Brand loyalty in a digital world

Did you know that today’s customers are 33 percent less loyal than just five years ago? And that 78 percent of consumers identify themselves as not being loyal to any particular brand? What’s more—those who are loyal are only loyal to about three brands at any given time.

Changes in consumer behavior, rising expectations and a somewhat unstable economy are just a few of the reasons consumers are less loyal. But all is not lost. Research tells us that loyalty is greatly impacted by both customer service and customer experience. Knowing this provides marketers and companies an opportunity to enhance their customer-centric efforts and provide positive experiences.

Brand Loyalty: A three-part approach

Ready to get started? Here’s a three-step process to kick off your brand loyalty efforts.

  • Step one—Analyze and plan: Begin by better understanding your customers and segmenting them accordingly. Use social media and other listening platforms to uncover customer product preferences and interactions. Assess why they’re motivated to buy from you, what pain points they may experience throughout the buying process, and if they prefer relationship or transactional experiences. Once you have this critical information, you’re ready for step two.
  • Step two—Apply and implement: Put your data to work by building loyalty initiatives based on your customers’ needs and preferences. Relationship-focused consumers appreciate helpful and friendly advice from store staff, a useful blog post or loyalty program. Consider a tiered point system that rewards them for their purchases, such as a coupon organizer for a few points to rolling carry-on luggage for high point earners. Also consider a members-only tote that can be used to obtain special in-store discounts.Transaction-focused consumers prefer store staff to direct them to the best deal or to receive an online offer based on past purchases. Consider sending valuable coupons or offering them an optimized experience—perhaps an early-admission pass to a sale or event.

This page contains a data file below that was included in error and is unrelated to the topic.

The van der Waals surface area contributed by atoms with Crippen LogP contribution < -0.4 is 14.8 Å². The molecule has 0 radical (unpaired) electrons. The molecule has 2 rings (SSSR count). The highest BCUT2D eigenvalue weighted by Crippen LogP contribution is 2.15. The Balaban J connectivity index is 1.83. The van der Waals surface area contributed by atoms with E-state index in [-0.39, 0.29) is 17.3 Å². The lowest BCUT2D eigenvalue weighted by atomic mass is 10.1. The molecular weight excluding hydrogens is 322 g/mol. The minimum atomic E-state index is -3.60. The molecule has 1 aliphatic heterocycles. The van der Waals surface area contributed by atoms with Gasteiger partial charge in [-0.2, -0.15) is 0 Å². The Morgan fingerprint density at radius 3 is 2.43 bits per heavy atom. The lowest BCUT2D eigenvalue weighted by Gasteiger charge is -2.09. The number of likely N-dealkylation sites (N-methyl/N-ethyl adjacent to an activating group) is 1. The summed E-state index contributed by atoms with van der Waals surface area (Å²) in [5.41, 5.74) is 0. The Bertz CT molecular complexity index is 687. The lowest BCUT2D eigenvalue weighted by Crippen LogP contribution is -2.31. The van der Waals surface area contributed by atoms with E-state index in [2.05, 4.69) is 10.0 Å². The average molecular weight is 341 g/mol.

• Step three—Measure: There are multiple ways to track and measure your loyalty efforts. Consider using Net Promoter Score to gauge the likelihood a customer will recommend your company, or calculate customer lifetime value to determine marketing spend for loyalty programs.

Although customers of today appear less loyal than before, there’s still hope. Marketers can apply research-proven methods to gain and maintain loyal customers for years to come. For more information on this topic, check out our Brand Loyalty Blue Paper®.

Legatt, Helen. “Poor retail customer service decreasing loyalty.” Loyalty Marketing. BizReport, 25 Aug. 2014. Web. Retrieved 24 Nov. 2014.

Russo, James. “Connecting Through Clutter: Stay Ahead of Consumers to Win in Today’s Fragmented Markets.” Nielsen. N.p., 14 Feb. 2014. Web. Retrieved 08 Dec. 2014.

Legatt, Helen. “Consumers more likely to be loyal to brands with a physical presence.” Loyalty Marketing. BizReport, 22 Sept. 2014. Web. Retrieved 24 Nov. 2014.

“Brand Loyalty.” 4imprint. Info.4imprint.com. N.p., 23 Feb. 2015. Web. Retrieved 02 Mar. 2015.

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One Response to “Brand loyalty”

  1. Angel Martinez

    Measuring brand loyalty for a seller is much like taking a look at his progress report for the term that went by. And with the fluctuating economy fuelling a loyalty shift, analyzing the current position from time to time becomes extremely important. The three part approach to assessing brand loyalty makes it achievable and easy to execute. I will surely try this.

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